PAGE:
There are those occasional ninety minutes of football that make you sit back, reminisce and smile at the pure perfection on display. The shimmering cup runs have been a shining light for Whitehawk in recent weeks and there was little swaying those in blue on Tooting & Mitcham’s rough pasture on Saturday afternoon.
The Hawks were merciless. Unforgiving, unrelenting, unyielding. From the immediate outset they were in command, slicing through ‘The Terrors’ defence without hindrance. At the time of Henry Muggeridge’s adept low finish into the corner of the archaic arched nets, Ross Standen’s travelling band of paladins never ceased. For not eight minutes deeper into the cup tie had Javaun Splatt swept in a second, and then a third before the half-hour had even yet to arrive.
Throw into the equation a saved spot-kick and Splatt would’ve had a first half hat-trick. A commanding lead and only halfway home, Stephen Okoh confounded the hosts to certain drubbing with a cute attempt before Mark Waters spanked a consolation into the net. The Hawks were through, unrelentingly.
And so it was on this sizzling October afternoon, unnatural may it be, that there were few complaints about the wondrous weather as the contest commenced with a fresh face in the Hawks’ defence: Mo Kamara debuting alongside Adam El-Abd. Okoh was presented with a start on the left channel at the expense of Ollie Munt, who found his place in the dugout.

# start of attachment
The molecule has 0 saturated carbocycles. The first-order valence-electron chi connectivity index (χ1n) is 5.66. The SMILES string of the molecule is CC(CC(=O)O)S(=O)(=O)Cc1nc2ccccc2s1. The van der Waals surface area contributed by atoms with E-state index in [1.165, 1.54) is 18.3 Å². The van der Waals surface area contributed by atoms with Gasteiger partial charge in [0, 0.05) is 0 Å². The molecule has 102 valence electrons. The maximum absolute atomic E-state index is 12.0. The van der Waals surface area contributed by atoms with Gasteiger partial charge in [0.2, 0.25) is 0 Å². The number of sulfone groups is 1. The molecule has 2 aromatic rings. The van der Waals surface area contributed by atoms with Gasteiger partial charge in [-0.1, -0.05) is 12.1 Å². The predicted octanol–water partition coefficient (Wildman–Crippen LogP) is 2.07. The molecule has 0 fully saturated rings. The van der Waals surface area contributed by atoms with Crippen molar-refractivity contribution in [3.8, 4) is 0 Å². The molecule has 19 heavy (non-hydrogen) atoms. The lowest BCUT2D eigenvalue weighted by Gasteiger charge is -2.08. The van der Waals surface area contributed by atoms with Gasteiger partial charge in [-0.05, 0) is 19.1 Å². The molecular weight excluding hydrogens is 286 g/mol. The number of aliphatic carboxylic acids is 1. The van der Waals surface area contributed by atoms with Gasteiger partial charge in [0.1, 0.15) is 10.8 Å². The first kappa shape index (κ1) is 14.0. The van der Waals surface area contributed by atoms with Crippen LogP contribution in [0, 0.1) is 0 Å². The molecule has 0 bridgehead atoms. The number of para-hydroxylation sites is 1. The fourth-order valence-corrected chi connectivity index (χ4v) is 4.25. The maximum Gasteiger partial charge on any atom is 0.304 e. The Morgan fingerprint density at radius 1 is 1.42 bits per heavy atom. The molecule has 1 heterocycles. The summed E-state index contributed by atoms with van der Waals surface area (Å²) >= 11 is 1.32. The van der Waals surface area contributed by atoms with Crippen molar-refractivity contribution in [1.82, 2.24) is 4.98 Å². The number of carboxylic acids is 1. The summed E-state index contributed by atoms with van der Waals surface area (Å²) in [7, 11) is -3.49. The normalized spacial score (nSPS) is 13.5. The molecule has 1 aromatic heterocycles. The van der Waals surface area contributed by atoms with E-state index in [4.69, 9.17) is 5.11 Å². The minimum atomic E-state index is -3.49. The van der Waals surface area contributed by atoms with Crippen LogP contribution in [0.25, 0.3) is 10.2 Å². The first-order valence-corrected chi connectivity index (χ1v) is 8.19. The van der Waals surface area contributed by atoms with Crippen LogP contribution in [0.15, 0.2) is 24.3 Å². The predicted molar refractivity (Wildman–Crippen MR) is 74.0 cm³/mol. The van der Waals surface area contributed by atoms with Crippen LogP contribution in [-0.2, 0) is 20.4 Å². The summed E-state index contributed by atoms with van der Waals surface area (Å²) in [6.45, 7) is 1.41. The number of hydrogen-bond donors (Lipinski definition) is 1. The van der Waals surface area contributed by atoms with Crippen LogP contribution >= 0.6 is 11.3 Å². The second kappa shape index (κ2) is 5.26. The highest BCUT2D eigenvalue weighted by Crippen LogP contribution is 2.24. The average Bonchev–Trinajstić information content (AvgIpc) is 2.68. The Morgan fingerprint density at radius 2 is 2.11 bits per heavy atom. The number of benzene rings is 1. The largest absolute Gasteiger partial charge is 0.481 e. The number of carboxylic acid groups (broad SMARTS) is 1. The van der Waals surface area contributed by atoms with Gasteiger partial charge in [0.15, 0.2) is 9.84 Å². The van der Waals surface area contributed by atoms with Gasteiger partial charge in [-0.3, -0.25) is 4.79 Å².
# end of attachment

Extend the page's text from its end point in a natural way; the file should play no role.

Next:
Jaunt back to the soggy affair with Hayes & Yeading and an opening forty-five minutes to leave forgotten in the distant past, this one was quite the contrast. From that first whistle they looked hungry, chomping at the bit as the hosts quivered under the immense pressure. So there, just four minutes in, was Kamara with the ball at his feet.
Eyes gleaming at an unmarked Muggeridge, he sent it long and forward. Where was the defence? Non-existent it appeared as the assistant’s flag remained down. Off went the ‘skipper, advancing towards goal and still bemused at the opportunity arisen, he slipped it beneath the diving arm of Gary Ross to send the Hawks on their way.
The Hawks’ high press would usually cater for space in the midfield but that was being swiftly filled. Every man was doing their job, everyone was on the same page. So too was Nathan Stroomberg-Clarke whose alertness was required to thwart Jamarie Brissett’s acute drive. Migrate to the opposite end of the field with the ball attached to Splatt’s feet as if on a string.
The forward was in ravenous form, skinning his marker on the left flank as he advanced untouched towards the goal frame. Calm and collected, there was no swaying the number nine as he caressed it under Ross and into the opposite corner, sticking it into the netting to the thrill of the elated hoards of visiting Hawks.
Tooting & Mitcham arrived off the back of a 7-3 mauling of Northwood but on this showing they looked as if they had remained in the north-west of the capital. It was strikingly straightforward. Okoh had been a lively character on that left wing — romping fearlessly alongside the touchline — he would soon win himself a penalty. A little jink to the right, that’s all it needed, as Okoh fell to the floor under a lazy leg. No hesitation, penalty awarded. Splatt walked over to the collect the ball and soon placed it on the white spot. He shot to the right but the ’keeper guessed right, punching it away as the 2-0 scoreline remained intact.